In late March, Carrie Johnston, Digital Humanities Research Designer at ZSR library, presented a talk entitled “One Map, Four Ways.” Johnston’s talk demonstrated ways in which digital tools can both enhance and limit humanities research and pedagogy. Using ArcGIS Story Map, Knight Lab StoryMap, Neatline, and Prezi, Johnston highlighted software that can facilitate spatial thinking, and the particular affordances of each tool. Through visualizing the same project across multiple platforms, Johnston considered the sometimes frustrating yet often productive paradox of using digital tools to facilitate humanistic inquiry.
The following month, Monique O’Connell, Associate Professor in the Department of History, presented a talk entitled “Visualizing Venice in the FYS: Reflections on an Experiment.” O’Connell’s talk built on Johnston’s “One Map, Four Ways,” as well as on Kristin Lanzoni’s April 2016 DH Kitchen presentation, “Wired! and Visualizing Venice: Digital Art.” In “Visualizing Venice in the FYS,” O’Connell reflected on the digital assignments of the first-year seminar “The Floating City: Public and Private Life in Venice,” which she has taught twice, in Spring 2015 and Spring 2017, experimenting with digital assignments in both iterations.
Few cities can match Venice in the sheer volume of visual representations of the cityscape. Since the medieval period, visitors to the city have been captivated by its unique form and described, painted, mapped, etched, photographed, and filmed the city from every conceivable angle. This flood of representations makes Venice a perfect subject for a class that explores interdisciplinary representations of the city and asks students to create their own representations.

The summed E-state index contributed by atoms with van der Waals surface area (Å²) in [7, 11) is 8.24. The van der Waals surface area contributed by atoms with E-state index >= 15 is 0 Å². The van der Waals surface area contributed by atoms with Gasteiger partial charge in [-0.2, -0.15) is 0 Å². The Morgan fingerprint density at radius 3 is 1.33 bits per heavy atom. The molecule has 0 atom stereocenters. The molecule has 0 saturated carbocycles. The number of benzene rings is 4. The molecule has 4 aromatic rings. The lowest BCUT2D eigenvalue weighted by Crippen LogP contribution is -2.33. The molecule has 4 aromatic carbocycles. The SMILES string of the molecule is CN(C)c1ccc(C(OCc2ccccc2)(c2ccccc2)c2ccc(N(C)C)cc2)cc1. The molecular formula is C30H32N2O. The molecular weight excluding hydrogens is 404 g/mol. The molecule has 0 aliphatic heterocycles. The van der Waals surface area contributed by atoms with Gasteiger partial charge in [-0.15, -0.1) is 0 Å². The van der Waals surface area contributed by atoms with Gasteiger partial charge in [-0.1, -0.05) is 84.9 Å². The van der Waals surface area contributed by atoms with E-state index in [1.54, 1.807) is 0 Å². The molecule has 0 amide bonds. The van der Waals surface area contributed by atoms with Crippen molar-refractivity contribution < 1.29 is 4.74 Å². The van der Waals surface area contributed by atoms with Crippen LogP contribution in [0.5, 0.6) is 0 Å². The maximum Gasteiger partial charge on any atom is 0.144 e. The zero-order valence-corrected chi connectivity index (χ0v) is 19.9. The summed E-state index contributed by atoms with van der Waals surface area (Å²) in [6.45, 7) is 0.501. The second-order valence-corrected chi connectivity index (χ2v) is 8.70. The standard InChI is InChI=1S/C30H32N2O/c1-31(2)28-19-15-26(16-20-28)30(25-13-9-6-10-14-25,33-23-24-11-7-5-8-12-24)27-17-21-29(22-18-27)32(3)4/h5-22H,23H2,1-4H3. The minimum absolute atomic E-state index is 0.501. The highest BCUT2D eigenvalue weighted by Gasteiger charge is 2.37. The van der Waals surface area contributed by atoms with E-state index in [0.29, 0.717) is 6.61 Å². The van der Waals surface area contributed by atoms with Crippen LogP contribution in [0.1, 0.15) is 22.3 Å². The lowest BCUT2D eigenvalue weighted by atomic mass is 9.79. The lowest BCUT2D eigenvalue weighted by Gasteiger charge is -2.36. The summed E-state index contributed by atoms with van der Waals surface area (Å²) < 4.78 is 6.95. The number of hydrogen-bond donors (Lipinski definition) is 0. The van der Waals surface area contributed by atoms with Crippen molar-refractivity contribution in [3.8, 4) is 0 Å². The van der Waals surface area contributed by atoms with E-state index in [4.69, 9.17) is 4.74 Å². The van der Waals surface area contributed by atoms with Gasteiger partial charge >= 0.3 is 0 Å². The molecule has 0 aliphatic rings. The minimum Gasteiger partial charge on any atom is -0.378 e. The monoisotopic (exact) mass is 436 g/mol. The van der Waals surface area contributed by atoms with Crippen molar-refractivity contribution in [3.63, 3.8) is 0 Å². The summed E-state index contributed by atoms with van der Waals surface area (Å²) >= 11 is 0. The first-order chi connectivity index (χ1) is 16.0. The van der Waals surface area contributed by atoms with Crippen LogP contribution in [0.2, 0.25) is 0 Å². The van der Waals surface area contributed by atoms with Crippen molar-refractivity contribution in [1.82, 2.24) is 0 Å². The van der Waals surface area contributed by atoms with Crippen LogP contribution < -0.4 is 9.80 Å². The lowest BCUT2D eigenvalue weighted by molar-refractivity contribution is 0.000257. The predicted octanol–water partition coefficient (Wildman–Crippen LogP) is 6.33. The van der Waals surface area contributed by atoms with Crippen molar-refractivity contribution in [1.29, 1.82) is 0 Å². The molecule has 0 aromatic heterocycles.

In addition to outlining the assignments, O’Connell reflected on the costs and benefits of digital pedagogy in the context of the FYS.
DH Kitchen is a series of informal meetings that brings faculty and students together to workshop specific digital humanities (“DH”) projects-in-progress or to engage in discussion about open topics and questions pertaining to the digital humanities. The meetings are intended for DH novices as well as more experienced practitioners in the digital humanities. So, if you are interested in all things, some things, or anything DH, grab your laptop and join us in the kitchen over the coming academic year!
Our goalThe DH Community is a program of Wake Forest's Humanities Institute. We are faculty from across campus interested in investigating the emergence of digital humanities as a field of study, and its relevance and usefulness as a research and teaching tool in the humanities.
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